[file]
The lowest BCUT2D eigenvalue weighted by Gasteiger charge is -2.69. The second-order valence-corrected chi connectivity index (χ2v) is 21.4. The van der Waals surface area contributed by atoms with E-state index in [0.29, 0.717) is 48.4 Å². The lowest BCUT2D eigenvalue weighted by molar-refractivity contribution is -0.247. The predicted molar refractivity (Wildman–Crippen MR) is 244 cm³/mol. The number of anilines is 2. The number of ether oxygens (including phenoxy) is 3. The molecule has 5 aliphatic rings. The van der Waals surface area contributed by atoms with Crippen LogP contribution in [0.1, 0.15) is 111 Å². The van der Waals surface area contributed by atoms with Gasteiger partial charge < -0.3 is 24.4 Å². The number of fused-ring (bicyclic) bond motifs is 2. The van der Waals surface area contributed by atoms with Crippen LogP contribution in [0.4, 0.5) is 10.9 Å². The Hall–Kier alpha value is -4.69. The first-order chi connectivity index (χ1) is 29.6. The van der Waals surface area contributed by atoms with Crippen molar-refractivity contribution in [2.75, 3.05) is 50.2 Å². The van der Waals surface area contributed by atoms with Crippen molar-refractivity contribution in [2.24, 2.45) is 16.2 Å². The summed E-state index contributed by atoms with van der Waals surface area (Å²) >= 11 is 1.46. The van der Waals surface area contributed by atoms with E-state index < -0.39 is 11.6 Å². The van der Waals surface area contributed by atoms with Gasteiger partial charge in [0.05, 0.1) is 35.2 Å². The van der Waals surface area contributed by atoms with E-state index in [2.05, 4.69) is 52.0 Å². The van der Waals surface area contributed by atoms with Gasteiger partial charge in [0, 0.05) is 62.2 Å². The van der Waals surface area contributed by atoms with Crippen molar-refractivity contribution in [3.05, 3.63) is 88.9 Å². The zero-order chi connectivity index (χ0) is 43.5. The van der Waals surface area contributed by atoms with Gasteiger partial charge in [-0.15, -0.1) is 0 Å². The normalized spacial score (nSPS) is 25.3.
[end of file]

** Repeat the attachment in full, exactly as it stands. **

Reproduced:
The lowest BCUT2D eigenvalue weighted by Gasteiger charge is -2.69. The second-order valence-corrected chi connectivity index (χ2v) is 21.4. The van der Waals surface area contributed by atoms with E-state index in [0.29, 0.717) is 48.4 Å². The lowest BCUT2D eigenvalue weighted by molar-refractivity contribution is -0.247. The predicted molar refractivity (Wildman–Crippen MR) is 244 cm³/mol. The number of anilines is 2. The number of ether oxygens (including phenoxy) is 3. The molecule has 5 aliphatic rings. The van der Waals surface area contributed by atoms with Crippen LogP contribution in [0.1, 0.15) is 111 Å². The van der Waals surface area contributed by atoms with Gasteiger partial charge < -0.3 is 24.4 Å². The number of fused-ring (bicyclic) bond motifs is 2. The van der Waals surface area contributed by atoms with Crippen LogP contribution in [0.4, 0.5) is 10.9 Å². The Hall–Kier alpha value is -4.69. The first-order chi connectivity index (χ1) is 29.6. The van der Waals surface area contributed by atoms with Crippen molar-refractivity contribution in [2.75, 3.05) is 50.2 Å². The van der Waals surface area contributed by atoms with Crippen molar-refractivity contribution in [2.24, 2.45) is 16.2 Å². The summed E-state index contributed by atoms with van der Waals surface area (Å²) >= 11 is 1.46. The van der Waals surface area contributed by atoms with E-state index < -0.39 is 11.6 Å². The van der Waals surface area contributed by atoms with Gasteiger partial charge in [0.05, 0.1) is 35.2 Å². The van der Waals surface area contributed by atoms with E-state index in [2.05, 4.69) is 52.0 Å². The van der Waals surface area contributed by atoms with Gasteiger partial charge in [0, 0.05) is 62.2 Å². The van der Waals surface area contributed by atoms with Crippen molar-refractivity contribution in [3.05, 3.63) is 88.9 Å². The zero-order chi connectivity index (χ0) is 43.5. The van der Waals surface area contributed by atoms with Gasteiger partial charge in [-0.15, -0.1) is 0 Å². The normalized spacial score (nSPS) is 25.3.